Complexity Nurtures Intelligence

Avi Loeb
6 min readApr 24, 2024


Image credit: Avi Loeb (1998)

When Albert Einstein wrote down his complex tensor equations of General Relativity, relating the curvature of spacetime to the distribution of matter and radiation, there were no computers available to solve these equations. Consequently, the first models of cosmology were the simplest imaginable, following the cosmological principle that the Universe is described by a universal clock that ticks at the same rate everywhere, and that at any given time — the distribution of matter and radiation is homogeneous (the same everywhere) and isotropic (moving at the same rate in all directions).

Remarkably, these simplifying assumptions apply to the real Universe. They suggest that the early Universe was very well organized in this simple initial state, to within a precision of one part in a hundred thousand. The agreement between this simple-minded conjecture and reality should not be taken for granted. When I visit my daughter’s bedrooms in the morning, they often appear to be in disarray. This is their natural state. This experience suggests to me that extensive “housekeeping” was required to generate the initial state of our universe.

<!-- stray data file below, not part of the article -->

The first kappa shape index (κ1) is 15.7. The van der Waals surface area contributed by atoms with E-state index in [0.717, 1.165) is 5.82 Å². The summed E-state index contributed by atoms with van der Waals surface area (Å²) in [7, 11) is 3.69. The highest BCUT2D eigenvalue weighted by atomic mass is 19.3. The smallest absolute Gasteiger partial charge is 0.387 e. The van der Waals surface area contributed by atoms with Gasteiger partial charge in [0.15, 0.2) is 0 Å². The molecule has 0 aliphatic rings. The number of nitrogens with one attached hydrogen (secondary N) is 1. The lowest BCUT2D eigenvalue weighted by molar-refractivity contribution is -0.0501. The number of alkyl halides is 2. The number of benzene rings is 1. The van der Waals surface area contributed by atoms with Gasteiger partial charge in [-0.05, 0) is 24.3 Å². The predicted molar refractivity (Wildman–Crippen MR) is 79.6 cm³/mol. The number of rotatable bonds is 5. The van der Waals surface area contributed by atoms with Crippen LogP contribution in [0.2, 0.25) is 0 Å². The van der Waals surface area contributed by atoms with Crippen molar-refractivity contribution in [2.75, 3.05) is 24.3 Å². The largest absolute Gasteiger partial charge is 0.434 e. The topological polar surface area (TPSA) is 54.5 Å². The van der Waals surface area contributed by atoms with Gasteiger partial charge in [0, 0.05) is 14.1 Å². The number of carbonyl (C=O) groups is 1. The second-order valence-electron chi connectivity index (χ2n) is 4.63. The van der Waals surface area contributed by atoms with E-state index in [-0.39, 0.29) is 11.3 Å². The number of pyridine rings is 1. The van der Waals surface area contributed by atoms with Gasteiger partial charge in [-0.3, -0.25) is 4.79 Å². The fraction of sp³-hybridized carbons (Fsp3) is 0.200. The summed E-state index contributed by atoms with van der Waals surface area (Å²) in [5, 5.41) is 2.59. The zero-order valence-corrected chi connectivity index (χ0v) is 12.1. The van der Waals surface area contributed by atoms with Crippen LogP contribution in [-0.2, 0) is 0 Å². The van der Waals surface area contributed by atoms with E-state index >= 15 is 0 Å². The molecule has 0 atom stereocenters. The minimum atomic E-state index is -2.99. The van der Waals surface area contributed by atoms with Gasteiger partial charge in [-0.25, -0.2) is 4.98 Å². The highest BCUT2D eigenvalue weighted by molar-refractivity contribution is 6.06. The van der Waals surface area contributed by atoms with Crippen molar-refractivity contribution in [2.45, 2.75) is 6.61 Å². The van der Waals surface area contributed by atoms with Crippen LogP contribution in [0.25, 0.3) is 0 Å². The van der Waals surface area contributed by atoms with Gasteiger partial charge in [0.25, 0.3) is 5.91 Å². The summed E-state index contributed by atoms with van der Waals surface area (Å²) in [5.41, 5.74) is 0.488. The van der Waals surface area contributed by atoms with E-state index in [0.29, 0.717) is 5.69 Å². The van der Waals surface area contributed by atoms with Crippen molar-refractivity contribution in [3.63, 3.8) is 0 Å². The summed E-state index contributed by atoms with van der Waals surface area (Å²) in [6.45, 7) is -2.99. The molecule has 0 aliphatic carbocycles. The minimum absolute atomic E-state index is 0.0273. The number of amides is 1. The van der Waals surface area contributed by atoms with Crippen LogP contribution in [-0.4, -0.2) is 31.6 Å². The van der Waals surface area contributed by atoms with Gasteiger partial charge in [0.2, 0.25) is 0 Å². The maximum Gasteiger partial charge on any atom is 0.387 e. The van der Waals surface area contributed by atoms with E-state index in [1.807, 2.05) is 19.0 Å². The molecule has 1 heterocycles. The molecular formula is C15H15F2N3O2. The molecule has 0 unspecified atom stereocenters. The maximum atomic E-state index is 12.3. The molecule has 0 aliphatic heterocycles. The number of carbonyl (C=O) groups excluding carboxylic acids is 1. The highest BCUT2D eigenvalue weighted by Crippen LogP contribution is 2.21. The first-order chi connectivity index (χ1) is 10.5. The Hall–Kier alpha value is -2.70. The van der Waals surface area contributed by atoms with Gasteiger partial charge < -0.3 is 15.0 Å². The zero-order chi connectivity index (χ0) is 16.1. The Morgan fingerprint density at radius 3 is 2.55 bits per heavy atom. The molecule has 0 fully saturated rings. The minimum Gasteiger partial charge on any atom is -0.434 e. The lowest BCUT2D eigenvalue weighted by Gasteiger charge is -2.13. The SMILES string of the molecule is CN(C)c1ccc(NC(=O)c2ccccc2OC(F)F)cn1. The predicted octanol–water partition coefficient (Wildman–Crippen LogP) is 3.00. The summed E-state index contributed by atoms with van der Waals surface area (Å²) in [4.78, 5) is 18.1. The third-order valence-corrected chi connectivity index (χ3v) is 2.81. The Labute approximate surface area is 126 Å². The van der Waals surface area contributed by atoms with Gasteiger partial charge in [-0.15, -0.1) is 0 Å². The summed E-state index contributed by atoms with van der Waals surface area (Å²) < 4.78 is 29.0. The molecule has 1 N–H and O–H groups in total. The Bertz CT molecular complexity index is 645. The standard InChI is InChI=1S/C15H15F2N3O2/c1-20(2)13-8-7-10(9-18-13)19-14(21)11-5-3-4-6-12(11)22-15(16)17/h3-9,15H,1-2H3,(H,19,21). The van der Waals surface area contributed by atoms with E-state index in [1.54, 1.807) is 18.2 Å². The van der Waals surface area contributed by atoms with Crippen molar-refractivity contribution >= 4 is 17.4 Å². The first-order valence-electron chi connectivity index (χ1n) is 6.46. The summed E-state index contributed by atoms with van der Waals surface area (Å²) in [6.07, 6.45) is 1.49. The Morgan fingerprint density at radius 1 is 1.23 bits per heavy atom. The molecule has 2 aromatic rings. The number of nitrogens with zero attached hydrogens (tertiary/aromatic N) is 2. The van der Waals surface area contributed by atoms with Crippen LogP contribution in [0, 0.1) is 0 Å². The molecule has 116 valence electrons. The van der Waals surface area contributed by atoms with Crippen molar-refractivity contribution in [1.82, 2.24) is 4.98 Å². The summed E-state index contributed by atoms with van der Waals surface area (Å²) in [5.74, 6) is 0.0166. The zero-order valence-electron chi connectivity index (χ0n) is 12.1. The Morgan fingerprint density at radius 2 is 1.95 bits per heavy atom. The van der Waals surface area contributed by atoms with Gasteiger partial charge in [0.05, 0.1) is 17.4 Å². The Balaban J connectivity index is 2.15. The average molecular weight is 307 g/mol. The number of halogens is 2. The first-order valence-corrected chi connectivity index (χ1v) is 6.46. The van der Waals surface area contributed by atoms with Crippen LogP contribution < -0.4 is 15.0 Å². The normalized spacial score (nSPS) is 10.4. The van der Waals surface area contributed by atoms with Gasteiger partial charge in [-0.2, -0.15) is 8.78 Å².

The simplicity of the cosmic initial conditions could have been the result of an early exponential expansion phase, commonly labeled a “cosmic inflation”, or the consequence of some other quantum-gravity process shortly after the Big-Bang. We know that Einstein’s equations are incomplete in describing the beginning of our Universe because the curvature of spacetime reached the Planck limit of quantum mechanics as the density of matter and radiation diverged near the Big Bang singularity. To describe that state of affairs, we need a predictive theory of quantum-gravity which is not available to us as of yet.